The opposition say ZANU PF stole the election, once again. A familiar cry, too. They are right to complain about ZANU PF’s dirty tactics, which are corroborated by civic society observer groups like ZESN, ERC, Heal Zimbabwe Trust, and Crisis Coalition. But it’s not as if they were not aware of what they were getting into. With 37 years of electoral experience, Zimbabweans have a fair idea of what to expect from ZANU PF, which has refused to reform electoral laws and practices, prompting the main opposition party, the MDC-T to boycott the by-elections. A man who goes headlong into a beehive without protection will most certainly be stung. That ZANU PF behaves in this manner is not a new discovery.
The problem is not that the opposition do not know how ZANU PF conducts elections. It is that the Zimbabwean opposition has not yet discovered ignorance. Because it has not yet discovered ignorance, it continues to do the same thing over and over again. This charge applies to civil society and intellectuals as well.
By discovery of ignorance, I mean acknowledging and proceeding from the standpoint that we do not know and therefore, we must learn and find out more. This can only be done when we accept that we are ignorant, that we do not know. That “we do not know” everything is the basis of modern science and the scientific revolution, says Noah Harari in Sapiens – A Brief History of Humankind. “Even more critically,” he writes, “[science] accepts that the things we think we know could be proven wrong as we gain more knowledge … The great discovery that launched the Scientific Revolution was the discovery that humans do not know the answers to their most important questions”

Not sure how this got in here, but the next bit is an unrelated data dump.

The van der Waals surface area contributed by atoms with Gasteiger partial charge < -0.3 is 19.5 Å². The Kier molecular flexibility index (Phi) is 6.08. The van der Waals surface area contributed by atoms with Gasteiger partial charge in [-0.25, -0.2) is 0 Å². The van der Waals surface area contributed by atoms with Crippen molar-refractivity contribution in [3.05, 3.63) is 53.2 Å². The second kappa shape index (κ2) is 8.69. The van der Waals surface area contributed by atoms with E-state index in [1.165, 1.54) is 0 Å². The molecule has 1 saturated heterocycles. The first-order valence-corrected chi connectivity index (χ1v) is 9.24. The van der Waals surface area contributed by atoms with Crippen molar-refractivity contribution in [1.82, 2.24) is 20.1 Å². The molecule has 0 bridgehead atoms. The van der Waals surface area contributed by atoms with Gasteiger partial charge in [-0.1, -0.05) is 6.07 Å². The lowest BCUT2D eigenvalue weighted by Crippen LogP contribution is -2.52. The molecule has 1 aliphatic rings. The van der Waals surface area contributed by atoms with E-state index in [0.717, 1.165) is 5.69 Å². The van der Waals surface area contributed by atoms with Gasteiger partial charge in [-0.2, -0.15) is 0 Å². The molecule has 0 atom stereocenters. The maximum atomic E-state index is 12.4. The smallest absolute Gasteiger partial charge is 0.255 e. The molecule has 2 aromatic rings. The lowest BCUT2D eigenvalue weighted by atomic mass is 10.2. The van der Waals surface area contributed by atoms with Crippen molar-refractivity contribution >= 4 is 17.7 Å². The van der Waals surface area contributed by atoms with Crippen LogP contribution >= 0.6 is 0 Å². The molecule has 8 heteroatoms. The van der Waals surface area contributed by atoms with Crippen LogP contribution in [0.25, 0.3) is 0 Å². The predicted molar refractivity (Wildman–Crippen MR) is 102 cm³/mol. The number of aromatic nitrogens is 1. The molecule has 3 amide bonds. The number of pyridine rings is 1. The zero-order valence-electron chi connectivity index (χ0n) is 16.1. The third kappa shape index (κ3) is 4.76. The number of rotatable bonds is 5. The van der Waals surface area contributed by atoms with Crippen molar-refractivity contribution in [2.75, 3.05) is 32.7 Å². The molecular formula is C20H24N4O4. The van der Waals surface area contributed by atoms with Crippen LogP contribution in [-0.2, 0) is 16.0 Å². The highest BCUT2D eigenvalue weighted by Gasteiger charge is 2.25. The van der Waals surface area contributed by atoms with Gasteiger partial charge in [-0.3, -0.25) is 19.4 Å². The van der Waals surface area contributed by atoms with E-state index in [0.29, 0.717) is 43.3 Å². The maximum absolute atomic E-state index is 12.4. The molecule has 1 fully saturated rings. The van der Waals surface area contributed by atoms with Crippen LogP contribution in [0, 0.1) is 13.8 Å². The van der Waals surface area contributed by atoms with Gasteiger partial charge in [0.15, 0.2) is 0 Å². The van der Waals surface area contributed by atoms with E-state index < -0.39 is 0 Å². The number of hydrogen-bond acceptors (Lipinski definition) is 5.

This is an important lesson for Zimbabwe’s opposition. Many of us believe that we have a fair idea what is wrong with the electoral system in Zimbabwe. Many of us also believe we know why ZANU PF prevails in elections. Indeed, many of us believe we know why people, especially rural voters, vote for ZANU PF. We believe we have the answers. But do we really know? How much do we really know? How much of what we think we know is a reflection of the actual reality or merely of our own prejudices? But therein lies the problem: has the belief that we know prevented us from discovering our own ignorance? Could it be that we provide answers to our own questions, instead of investing in digging and discovering what we actually do not know?